Best Trekking Poles 2024 - Outdoors Magic

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Best Trekking Poles 2024

Find your perfect pair of walking or hiking poles with our in-depth group test and buyer’s guide

Trekking poles are a common sight in the hands of elite walkers, hikers, backpackers and ultra-runners and there are good reasons for this. There are recognised physical benefits to using poles. In fact, poles can take up to 40% of strain off your knees. They also help you to generate rhythm and momentum so you can move more quickly.

In addition, they can be used as a probe in thick undergrowth or when crossing rivers; they help to stabilise the weight of a heavy trekking backpack; and they can even be used instead of tent poles for solo backpacking tents.

Beckie Burr using a pair of Helinox poles.


The Best Trekking Poles Reviewed 2024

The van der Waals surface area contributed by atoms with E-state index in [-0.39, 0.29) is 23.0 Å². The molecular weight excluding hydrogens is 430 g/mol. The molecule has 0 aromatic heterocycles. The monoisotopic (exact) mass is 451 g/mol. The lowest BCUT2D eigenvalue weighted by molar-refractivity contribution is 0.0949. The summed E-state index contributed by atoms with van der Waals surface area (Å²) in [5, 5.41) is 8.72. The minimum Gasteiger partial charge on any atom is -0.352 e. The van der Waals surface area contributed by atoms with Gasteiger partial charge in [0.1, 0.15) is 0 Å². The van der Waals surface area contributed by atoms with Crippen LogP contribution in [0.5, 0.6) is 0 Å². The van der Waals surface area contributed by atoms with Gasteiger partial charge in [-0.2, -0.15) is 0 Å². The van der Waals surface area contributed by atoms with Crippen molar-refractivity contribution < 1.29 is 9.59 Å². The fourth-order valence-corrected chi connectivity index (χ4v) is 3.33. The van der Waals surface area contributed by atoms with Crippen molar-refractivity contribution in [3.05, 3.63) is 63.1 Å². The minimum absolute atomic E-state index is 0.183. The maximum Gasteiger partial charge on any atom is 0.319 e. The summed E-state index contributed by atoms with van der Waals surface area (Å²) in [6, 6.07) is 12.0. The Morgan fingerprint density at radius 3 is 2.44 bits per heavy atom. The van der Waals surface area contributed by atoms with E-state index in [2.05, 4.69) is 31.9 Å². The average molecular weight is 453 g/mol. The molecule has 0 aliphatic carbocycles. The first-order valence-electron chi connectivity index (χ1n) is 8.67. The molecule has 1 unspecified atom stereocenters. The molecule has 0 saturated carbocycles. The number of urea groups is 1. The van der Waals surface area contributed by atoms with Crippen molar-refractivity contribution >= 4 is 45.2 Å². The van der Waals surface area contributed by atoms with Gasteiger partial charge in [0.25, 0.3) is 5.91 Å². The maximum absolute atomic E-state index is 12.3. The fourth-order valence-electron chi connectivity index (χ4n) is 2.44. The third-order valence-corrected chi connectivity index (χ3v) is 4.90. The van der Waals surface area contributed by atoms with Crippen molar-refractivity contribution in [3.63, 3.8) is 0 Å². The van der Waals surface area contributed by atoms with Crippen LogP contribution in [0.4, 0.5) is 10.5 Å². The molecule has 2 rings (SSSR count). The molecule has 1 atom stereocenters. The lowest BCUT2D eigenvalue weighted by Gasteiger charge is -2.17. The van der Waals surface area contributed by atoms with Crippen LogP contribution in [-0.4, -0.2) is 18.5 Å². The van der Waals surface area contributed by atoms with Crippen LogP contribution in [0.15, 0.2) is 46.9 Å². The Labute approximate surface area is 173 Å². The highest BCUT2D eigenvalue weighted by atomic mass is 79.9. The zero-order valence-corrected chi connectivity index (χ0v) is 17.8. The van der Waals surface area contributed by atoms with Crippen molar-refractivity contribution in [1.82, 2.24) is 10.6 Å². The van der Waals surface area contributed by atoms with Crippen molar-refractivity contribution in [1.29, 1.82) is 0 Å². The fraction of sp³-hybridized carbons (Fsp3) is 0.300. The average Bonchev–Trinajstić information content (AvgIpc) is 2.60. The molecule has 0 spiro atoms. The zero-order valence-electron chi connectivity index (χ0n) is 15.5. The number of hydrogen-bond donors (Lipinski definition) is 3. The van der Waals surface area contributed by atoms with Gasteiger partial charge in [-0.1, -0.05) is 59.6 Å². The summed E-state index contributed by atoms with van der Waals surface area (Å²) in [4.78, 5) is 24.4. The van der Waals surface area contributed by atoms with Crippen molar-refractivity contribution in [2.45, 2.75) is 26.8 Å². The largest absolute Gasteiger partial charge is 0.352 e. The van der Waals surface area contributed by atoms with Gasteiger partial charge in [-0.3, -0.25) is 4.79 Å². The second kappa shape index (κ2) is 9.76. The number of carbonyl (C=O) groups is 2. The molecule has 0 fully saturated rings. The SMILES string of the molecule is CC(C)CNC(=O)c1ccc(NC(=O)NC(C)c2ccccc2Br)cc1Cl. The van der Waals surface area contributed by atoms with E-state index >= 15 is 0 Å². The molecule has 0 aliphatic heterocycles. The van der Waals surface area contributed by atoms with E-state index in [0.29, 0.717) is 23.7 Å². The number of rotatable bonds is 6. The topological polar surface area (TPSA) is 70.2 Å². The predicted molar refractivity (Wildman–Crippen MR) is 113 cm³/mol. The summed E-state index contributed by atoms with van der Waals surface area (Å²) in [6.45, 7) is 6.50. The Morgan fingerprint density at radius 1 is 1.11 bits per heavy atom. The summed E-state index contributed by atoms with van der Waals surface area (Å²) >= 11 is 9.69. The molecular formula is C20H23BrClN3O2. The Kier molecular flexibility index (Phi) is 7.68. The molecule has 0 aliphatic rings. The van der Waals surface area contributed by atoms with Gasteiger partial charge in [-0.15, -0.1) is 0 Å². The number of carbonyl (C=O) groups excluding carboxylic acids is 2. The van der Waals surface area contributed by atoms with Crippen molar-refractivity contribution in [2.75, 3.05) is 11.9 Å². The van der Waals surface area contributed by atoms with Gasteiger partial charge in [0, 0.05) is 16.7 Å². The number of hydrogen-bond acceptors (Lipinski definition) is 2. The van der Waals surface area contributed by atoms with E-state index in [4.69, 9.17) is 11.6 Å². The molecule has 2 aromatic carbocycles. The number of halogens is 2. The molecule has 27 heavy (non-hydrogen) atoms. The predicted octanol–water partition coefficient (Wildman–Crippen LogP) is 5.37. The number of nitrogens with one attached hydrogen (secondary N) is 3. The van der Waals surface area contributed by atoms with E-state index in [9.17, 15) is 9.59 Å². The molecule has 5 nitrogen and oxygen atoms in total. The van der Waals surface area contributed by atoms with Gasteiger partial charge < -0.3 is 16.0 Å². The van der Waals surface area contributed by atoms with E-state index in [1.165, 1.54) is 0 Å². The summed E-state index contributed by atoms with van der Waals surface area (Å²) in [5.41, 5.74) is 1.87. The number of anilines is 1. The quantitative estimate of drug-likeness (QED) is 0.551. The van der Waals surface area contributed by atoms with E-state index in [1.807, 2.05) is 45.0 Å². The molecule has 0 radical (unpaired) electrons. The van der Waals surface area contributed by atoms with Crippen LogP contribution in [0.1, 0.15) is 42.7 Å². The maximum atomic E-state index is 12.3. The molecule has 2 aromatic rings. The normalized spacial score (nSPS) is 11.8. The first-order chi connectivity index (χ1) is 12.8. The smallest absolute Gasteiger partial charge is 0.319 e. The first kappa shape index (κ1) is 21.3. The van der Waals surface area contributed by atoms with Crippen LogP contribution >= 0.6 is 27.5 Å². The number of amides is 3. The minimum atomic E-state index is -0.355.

With dozens of poles out there, what should you look for? This group test includes our picks of the best trekking poles around, comparing features and performance. We’ve picked out an overall best buy and highlighted best value poles for those on a budget.

Note: Prices and weights are given per pair.

  • Best Overall Trekking Pole: Leki Micro Vario Carbon Trekking Poles

  • Best Value Trekking Pole: Vango Camino Trekking Poles

  • Best Ultralight Trekking Pole: Leki MCT 12 Vario Carbon Trekking Poles

  • Best Durable Trekking Pole for Four-Season Use: Black Diamond Alpine FLZ Trekking Poles


Best Overall Trekking Pole

1. Leki Micro Vario Carbon

A shot from our trip to Snowdonia where we tested these out.

Price: £159.99
Weight: 290g
Best for: Seasoned hikers, long-distance trekking
Key attributes: Lightweight, packable, versatile

Designed for optimum performance and convenience on the trail, Leki’s Micro Vario Carbon poles combine ultralight carbon fibre construction with a unique external locking system that’s built to endure. In fact, we like Leki’s specialist trekking range so much that they’ve now featured three times in our Outdoor 100 selection.